LONG DIS­TANCE ROAD SAFETY

Nam Wheels - - FRONT PAGE -

Charl Grob­ler, man­ager of mar­ket­ing and prod­uct plan­ning at Suzuki South Africa, shared some tips, tricks and hacks to keep you safe on the road. Best of all, they’re sim­ple to ex­e­cute.

SIDE MIR­RORS

“Ad­just­ing your mir­rors cor­rectly is a cru­cial first step,” says Charl. Modern car mir­rors are con­vex and give a big­ger field of vi­sion than pre­vi­ously, so if they’re ad­justed cor­rectly you shouldn’t have a blind spot. A per­fectly ad­justed side mir­ror has the back door han­dle in its bot­tom corner.

FOL­LOW­ING DIS­TANCE

Most peo­ple know to keep a healthy fol­low­ing dis­tance, but few re­alise, as Charl says, “your stop­ping dis­tance in­creases ex­po­nen­tially with speed and weight.” The heav­ier your car, and the faster it’s go­ing, the more dis­tance you need to leave be­tween you and the car in front of you - and not a lit­tle bit more.

USE THOSE BRAKES

With ABS brakes in­stalled in pretty much all cars on the road, don’t be afraid to slam down if you need to. The jud­der­ing, shud­der­ing noise and move­ment of the car when the brakes are fully en­gaged ac­tu­ally means the ABS sys­tem is work­ing. The ad­van­tage of ABS brakes is with the brak­ing and re­leas­ing mech­a­nism that causes the jud­der­ing feel, you can ac­tu­ally swerve around a dan­ger with­out fear of skid­ding or your wheels lock­ing.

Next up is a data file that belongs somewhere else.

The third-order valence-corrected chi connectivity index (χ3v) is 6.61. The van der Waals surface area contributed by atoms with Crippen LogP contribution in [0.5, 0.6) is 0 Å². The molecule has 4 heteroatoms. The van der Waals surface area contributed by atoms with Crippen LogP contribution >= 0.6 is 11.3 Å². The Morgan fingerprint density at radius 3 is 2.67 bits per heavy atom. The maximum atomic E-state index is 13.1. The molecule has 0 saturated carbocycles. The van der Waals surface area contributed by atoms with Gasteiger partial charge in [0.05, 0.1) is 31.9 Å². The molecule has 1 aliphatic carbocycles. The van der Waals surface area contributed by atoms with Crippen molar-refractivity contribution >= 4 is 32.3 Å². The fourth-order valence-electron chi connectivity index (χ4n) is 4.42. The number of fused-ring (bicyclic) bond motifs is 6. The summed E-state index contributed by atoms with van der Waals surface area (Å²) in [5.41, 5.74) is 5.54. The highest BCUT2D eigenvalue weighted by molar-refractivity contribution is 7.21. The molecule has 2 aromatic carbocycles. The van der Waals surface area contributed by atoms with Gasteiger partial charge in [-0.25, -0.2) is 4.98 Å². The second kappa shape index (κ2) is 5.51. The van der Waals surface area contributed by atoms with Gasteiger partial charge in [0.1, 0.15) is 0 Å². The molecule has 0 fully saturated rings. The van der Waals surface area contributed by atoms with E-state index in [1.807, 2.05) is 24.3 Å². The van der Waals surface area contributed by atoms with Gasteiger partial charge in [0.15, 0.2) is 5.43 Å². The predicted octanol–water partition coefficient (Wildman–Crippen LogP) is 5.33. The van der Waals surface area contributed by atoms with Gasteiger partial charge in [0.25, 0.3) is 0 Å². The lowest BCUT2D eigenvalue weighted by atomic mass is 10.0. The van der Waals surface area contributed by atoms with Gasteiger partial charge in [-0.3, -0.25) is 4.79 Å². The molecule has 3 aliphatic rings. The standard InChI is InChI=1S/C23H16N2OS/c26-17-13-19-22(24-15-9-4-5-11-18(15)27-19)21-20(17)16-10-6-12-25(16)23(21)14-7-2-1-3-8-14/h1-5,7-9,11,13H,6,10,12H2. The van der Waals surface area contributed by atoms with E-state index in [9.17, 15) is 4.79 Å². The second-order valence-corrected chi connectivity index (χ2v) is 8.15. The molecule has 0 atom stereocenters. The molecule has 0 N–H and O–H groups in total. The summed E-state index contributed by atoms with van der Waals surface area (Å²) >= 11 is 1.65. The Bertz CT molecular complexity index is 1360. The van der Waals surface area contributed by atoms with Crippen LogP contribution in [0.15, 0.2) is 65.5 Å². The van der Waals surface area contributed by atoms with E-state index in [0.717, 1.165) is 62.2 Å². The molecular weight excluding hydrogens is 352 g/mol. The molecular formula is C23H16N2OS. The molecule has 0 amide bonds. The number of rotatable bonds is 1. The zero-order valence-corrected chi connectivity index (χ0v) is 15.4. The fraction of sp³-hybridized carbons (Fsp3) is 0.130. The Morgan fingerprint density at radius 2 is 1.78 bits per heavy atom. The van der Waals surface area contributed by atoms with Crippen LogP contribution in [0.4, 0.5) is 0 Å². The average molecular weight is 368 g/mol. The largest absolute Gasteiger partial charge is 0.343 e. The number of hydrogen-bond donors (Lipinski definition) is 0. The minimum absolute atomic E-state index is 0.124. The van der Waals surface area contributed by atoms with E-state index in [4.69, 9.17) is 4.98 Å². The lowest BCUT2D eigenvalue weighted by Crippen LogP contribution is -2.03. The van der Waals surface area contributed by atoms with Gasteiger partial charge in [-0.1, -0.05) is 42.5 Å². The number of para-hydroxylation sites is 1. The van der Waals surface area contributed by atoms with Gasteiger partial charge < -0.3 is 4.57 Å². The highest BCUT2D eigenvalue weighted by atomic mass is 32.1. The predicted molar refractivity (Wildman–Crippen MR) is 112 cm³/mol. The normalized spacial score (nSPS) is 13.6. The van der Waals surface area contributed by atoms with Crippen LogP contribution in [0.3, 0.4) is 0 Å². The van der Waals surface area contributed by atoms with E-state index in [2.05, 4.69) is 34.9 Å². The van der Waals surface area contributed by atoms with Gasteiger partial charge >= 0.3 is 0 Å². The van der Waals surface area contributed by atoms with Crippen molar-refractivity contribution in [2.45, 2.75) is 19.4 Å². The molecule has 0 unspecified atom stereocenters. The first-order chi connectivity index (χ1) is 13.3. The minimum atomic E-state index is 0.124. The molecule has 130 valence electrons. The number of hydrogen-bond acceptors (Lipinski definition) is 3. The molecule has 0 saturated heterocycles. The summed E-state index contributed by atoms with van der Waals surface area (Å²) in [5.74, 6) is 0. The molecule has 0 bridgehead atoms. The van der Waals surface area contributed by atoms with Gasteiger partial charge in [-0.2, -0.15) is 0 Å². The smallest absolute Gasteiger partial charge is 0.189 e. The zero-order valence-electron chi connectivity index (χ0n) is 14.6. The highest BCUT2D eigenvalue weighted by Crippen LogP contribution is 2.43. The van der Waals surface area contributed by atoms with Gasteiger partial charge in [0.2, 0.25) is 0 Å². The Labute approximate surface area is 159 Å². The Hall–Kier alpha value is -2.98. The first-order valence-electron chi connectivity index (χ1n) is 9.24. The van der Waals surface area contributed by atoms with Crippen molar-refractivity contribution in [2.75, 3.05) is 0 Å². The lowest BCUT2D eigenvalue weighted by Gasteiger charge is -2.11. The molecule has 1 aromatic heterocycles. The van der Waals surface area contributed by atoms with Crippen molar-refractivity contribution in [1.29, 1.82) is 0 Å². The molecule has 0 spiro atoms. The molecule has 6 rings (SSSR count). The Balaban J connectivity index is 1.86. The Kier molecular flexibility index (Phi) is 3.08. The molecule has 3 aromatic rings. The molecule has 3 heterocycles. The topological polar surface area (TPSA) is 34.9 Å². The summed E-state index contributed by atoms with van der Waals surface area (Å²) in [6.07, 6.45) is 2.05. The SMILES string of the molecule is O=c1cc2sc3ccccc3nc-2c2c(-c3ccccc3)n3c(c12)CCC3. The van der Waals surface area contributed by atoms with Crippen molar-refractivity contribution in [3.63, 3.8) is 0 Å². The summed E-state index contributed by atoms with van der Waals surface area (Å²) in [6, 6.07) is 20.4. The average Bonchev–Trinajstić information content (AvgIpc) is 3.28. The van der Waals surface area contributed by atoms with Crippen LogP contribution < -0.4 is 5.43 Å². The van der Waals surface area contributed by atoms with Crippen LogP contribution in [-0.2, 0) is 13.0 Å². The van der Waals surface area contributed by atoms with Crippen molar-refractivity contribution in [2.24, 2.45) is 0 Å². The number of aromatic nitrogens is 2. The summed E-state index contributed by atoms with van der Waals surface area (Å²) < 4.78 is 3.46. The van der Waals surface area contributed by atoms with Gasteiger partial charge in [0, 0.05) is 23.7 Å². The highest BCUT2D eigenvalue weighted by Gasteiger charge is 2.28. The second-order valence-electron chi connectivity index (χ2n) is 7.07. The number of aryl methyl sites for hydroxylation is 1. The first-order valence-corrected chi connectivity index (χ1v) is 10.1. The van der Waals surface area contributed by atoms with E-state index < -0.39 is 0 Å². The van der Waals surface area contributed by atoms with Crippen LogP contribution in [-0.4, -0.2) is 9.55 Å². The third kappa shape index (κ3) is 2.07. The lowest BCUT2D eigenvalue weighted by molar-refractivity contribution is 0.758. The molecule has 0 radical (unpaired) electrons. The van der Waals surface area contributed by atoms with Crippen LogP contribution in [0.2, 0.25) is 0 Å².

KEEP YOUR LIGHTS ON

“More and more cars come with day­time run­ning lights, be­cause it makes your car more vis­i­ble on the road,” says Charl, “Dark-coloured and grey cars are hard to see on the road be­cause they are the same colour as the tar. ”

BE VIGILANT

Says Charl, “Any­thing un­pre­dictable on the roads is a risk.” Drunk pedes­tri­ans, driv­ing near a school, over­loaded ve­hi­cles and an­i­mals are all el­e­ments that need an ex­tra level of alert­ness. “Ac­tively judge what level of risk each of th­ese could pose and ad­just your driv­ing ac­cord­ingly,” he adds.

MIND THE TRUCKS

It’s not the driv­ers that pose a risk, but the na­ture of the trucks them­selves. A heavy ve­hi­cle has more mo­men­tum, a longer stop­ping dis­tance and less chance of re­act­ing to dan­ger than a smaller one. There’s even a chance their brakes could fail. “Be ready to over­take them if you need to” says Charl.

CHECK TYRE PRES­SURES

This is ab­so­lutely cru­cial and the eas­i­est thing in the world to check, says Charl. Check your tyre pres­sure against the rec­om­mended num­bers lo­cated in the driver’s door, on the B-pil­lar, and it’s best to keep a tyre pres­sure gauge handy that you know is ac­cu­rate.

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